CAPTION: The new Taunton Trestle Bridge between Rocky Mountain House and Nordegg. | Alberta Ministry of Forestry and ParksScott Hayes, Local Journalism Initiative Reporter

When it comes to summarizing the year 2023 in terms of Alberta’s forests and parks, it’s important to take a moment to recognize the many positive and constructive things that happened, said Minister of Forestry and Parks Todd Loewen.

The boon for Alberta’s provincial parks and trails came in at the top of that list. The ministry has invested tens of millions in support of its commitment to build more campground spaces.

“We’ve been doing a lot of work renewing campsites, so that they’re more suitable for the larger RVs that people are using now. A lot of our campgrounds were built in the 70s, 80s, and even 90s when the RVs weren’t near as big or as common as they are now,” Loewen said.

“We need to make sure we’re fulfilling Albertans’ needs by making sure that we have places for them to go, and then when they get there that they enjoy their time there.”

The province has been at work identifying campgrounds where the number of campsites can be increased.

Alberta Parks has also reinstated seasonal park interpretation from May through August in Switzer Park and added an additional Conservation Officer for the Hinton District.

Education programs are again being offered to schools in May and June while amphitheater shows, guided hikes, special events and family programs are back on for July and August.

The provincial made substantial investments in Alberta’s trail system as well.

In November, Loewen announced the opening of the historic 109 km Rail Trail and the Taunton Trestle bridge between Rocky Mountain House and Nordegg. The province has repurposed it into a multi-use recreational trail.

“That was an exciting one there,” he said.

The Prairie Mountain Trail and several other trails are still in progress in Kananaskis. His ministry has been in communication with residents in Peace Country about their trails that they would like to see either built or improved.

“There’s a lot of things on the go when it comes to trails on public lands,” Loewen said.

He was also thrilled about reopening the Winagami Lake Provincial Park wading pool in August after it closed a few years ago. He said it’s been an incredible hit, and the kids love it.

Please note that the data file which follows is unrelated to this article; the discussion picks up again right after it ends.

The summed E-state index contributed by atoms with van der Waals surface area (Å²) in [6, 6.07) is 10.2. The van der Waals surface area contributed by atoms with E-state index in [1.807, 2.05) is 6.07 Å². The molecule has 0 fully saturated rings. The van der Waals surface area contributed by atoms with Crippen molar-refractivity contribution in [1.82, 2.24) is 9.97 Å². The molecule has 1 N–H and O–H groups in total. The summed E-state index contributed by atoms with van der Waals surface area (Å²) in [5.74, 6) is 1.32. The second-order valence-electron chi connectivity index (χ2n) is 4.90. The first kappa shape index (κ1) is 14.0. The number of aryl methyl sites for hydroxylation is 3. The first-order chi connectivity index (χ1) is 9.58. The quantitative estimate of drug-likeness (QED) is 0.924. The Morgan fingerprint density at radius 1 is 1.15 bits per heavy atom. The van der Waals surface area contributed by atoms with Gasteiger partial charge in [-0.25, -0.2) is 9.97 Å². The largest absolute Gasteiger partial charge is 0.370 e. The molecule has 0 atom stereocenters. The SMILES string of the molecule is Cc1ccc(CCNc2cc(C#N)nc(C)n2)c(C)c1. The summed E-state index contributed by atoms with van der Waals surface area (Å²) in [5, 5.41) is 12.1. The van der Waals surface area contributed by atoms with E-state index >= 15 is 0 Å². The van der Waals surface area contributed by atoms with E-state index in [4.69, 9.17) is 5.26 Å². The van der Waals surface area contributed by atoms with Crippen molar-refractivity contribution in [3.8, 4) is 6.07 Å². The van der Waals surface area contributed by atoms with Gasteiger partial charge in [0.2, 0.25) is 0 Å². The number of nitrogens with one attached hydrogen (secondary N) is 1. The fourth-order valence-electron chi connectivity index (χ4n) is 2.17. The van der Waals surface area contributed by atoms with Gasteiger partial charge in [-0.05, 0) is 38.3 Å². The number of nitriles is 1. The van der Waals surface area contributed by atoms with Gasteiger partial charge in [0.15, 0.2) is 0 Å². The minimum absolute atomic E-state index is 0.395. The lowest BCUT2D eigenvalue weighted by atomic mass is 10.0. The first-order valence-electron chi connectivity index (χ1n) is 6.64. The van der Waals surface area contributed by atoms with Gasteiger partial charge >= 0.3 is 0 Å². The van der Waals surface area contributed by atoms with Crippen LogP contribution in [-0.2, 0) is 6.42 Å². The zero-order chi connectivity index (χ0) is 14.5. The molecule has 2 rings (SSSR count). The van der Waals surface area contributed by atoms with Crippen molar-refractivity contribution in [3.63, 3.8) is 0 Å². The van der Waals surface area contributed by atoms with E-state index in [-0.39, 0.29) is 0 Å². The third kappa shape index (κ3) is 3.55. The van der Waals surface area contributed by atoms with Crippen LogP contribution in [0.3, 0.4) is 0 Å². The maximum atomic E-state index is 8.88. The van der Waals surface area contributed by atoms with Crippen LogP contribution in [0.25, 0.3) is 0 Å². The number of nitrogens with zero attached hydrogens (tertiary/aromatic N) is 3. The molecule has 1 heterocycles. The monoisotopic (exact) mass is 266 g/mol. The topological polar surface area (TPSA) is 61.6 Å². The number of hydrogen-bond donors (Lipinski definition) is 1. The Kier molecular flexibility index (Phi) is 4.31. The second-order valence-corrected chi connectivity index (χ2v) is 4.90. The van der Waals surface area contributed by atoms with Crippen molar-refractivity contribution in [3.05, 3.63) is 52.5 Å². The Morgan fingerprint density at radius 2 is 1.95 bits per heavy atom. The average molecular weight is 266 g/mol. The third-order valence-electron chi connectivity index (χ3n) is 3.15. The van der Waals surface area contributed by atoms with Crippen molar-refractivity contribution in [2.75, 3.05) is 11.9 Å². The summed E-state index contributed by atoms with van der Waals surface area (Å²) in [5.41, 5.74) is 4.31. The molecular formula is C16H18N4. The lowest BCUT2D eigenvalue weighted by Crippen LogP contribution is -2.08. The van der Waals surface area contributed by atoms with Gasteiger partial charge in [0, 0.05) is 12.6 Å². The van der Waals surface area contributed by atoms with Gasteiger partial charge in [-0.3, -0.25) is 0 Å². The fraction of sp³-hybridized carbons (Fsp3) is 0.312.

“I probably received more positive responses from that than just about anything else that we’ve done. It’s been amazing.”

There are many things on the go elsewhere in his portfolio, too. He said there has been much work behind the scenes to make changes in the fishing regulations. Anglers can anticipate an update this spring.

“This last fishing season, we did open up some more lakes and some more opportunity for people to fish so that they can keep more fish and not hurt the resource. We’ll be doing even more of that for this upcoming fishing season.”

Improving the parks reservation system has been ongoing as well, something that he expects to come online soon.

The new facility at the Nordic Centre in Canmore is close to being finished as well, which will add to the world-class training and competition facility.

With all that view to what the future holds, Loewen said it was still important to remember the trials of the unprecedented wildfire season that Alberta just went through. The amount of land that was burned last year was 10 times the five-year average.

“We’ve definitely learned some things from this fire season,” he said.

“We have some changes and plans for this next season to make sure we can do everything we can to protect Albertans and their properties.”

Wildfire season doesn’t officially start until March 1, but with our relatively low snowfall, a wildfire could still start in the dead of winter. Regardless, there is still a lot of wildfire preparation work that happens between November and February.

The Alberta Wildfire Status Dashboard shows that there have not been any new wildfires started in 2024. All 64 wildfires shown on the map are either being held or under control.

Several are considered mutual aid events, meaning the wildfire is outside of the Forest Protection Area and assistance is being provided to the lead agency.

“We’re still actively fighting fire,” Loewen said. 

“This year, we’re going to have our firefighters trained and ready to go a couple of weeks earlier than what we’ve had in the past. Last year, the big fires started earlier than normal.”

He noted that the province is looking forward to utilizing more night vision equipment to help firefighters do their job and protect people and their property.

By Scott Hayes, Local Journalism Initiative Reporter

Original Published on Jan 25, 2024 at 09:00

This item reprinted with permission from    The Fitzhugh    Jasper, Alberta

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